NCI strikes another exclusive AI deal
NCI Information Systems Inc. has formed yet another exclusive alliance with a commercial provider of an artificial intelligence tool. This time with a company called Holonic Technologies Inc.
Holonic has a software tool that can learn any computer language and modernize it by converting it to another language. This is particularly powerful when you are talking about old, legacy code such as COBOL.
Holonic’s proprietary CodeIntent solution joins other exclusive relationships that NCI has signed with Olive (formerly CrossChx) and Tango as part of NCI’s SHAI portfolio. SHAI is NCI’s acronym for Scaling Humans with Artificial Intelligence. Olive brought tools for improving robotic process automation and Tango brings machine learning capabilities for data analytics and real-time decision making.
CodeIntent automatically parses code and pulls it from its programmatic space into the CodeIntent space. This automated process captures 100 percent of the code for languages it has worked with before. For a langauge that is new to CodeIntent, it automatically parses 80 percent to 90 percent. Continued training of the AI by humans brings it to 100 percent. The process also spots security flaws and logic flaws that creep into old legacy systems over time, said Eric Schorvitz, president and CEO of Holonic, of Atlanta.
The human experts fix those problems and then put those fixes back into the CodeIntent platform to continue to train the AI engine, he said.
The next step is to bring the old language into a modern one whether that is something for the cloud or another language such as JAVA. All of that is done automatically, saving a huge amount of time and resources. “That’s where code modernization shows its true value,” Schorvitz said.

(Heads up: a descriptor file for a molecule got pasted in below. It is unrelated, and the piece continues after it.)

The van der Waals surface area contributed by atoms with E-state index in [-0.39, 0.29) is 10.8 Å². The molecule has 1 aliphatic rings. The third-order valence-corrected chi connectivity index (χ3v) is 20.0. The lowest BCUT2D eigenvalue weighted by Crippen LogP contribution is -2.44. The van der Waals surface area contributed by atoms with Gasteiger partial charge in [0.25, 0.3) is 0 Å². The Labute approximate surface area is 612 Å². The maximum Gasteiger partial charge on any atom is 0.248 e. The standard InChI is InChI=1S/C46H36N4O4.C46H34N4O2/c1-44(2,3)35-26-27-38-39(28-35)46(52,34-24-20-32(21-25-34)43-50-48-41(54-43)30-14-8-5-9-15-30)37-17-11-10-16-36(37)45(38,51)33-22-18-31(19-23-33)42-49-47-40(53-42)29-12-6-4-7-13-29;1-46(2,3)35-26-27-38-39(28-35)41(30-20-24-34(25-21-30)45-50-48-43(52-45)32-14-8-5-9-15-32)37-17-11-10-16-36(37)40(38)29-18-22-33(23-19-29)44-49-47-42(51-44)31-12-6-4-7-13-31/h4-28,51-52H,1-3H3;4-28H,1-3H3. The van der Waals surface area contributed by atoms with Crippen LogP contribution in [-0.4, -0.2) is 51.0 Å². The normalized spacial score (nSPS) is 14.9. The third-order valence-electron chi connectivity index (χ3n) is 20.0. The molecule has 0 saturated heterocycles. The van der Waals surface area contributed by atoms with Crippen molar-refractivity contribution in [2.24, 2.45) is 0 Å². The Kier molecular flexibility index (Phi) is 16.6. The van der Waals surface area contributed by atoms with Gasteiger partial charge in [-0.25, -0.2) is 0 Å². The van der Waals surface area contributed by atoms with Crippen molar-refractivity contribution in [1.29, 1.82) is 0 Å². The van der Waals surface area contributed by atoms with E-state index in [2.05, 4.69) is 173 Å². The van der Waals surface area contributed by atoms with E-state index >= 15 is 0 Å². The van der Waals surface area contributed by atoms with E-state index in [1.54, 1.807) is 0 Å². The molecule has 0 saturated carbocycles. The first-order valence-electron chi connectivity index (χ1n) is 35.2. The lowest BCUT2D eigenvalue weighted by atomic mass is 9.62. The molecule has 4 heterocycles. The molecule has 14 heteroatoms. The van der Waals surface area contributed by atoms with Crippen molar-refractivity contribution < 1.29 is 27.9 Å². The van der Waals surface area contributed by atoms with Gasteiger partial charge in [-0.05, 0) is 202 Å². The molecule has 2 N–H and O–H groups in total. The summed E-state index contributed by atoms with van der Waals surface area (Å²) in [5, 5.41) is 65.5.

That modernization tool is one that NCI believes will gain traction in the federal space, said Paul Dillahay, NCI president and CEO.
NCI and Holonic have been working together for several months. And after NCI learned more about the technology they hired Holonic to modernize some of its own code for an Air Force customer.
“We used that as validation of the technology and we believe that this is truly disruptive technology for our customers who have an abundance of legacy code,” Dillahay said.
NCI will be the only company that can sell Holonic’s CodeIntent product in the federal market.
“As agencies look to move to the cloud, it takes a lot of time and resources because they have to hire someone to modernize their applications, but some of those applications don’t have documentation,” Dillahay said. “This tool allows you to get the documentation because it generates it.”
NCI saw this first hand when Holonic modernized their code for the Air Force client.
“We modernized the code four times faster than the government client thought we could and we found the cost to be 20 percent to 30 percent less than expected,” Dillahay said. The project also retired a lot of risk for the Air Force.
NCI is seeing an increase in solicitations from agencies looking for code refactoring. “The concept is not new but we believe that with Holonic we are the only one to use machine learning and AI as the method to do it as opposed to just translation,” he said. “We think we can be very disruptive.”
NCI has no plans for more of these exclusive AI-related partnerships. “We think we’ve filled out the portfolio with these three exclusive agreements with technologies that are discriminators for us,” Dillahay said. “But we also partner with other AI firms, just not exclusively.”
The company sees its AI pipeline growing even when the customer isn’t specifically asking for AI solutions.
“About every RFP we respond to we propose AI as part of the solution,” Dillahay said. “It might be a staff augmentation bid or a help desk.”
In the coming weeks, the company will be announcing its largest contract win in its history. “We used some of these AI solutions to reduce the cost of the bid and the number of FTEs required. We then put those savings back into the program in higher level services,” Dillahay said. “We staffed some parts of the program with excess resources that would not have been traditionally bid because we had those savings.”
NCI wouldn’t put in a bid like that without first talking to the customer and educating them about the power of its AI solutions.
“If it was a staff augmentation bid and we surprised them with AI, we’d probably lose,” he said.
Dillahay declined to go into more detail on the large win because they don’t have the customer’s permission to announce it.
“I wish I could tell you the program name but I felt I had to at least acknowledge it,” he said. “Because we are having success.”
Posted by Nick Wakeman on Jun 23, 2019 at 7:02 AM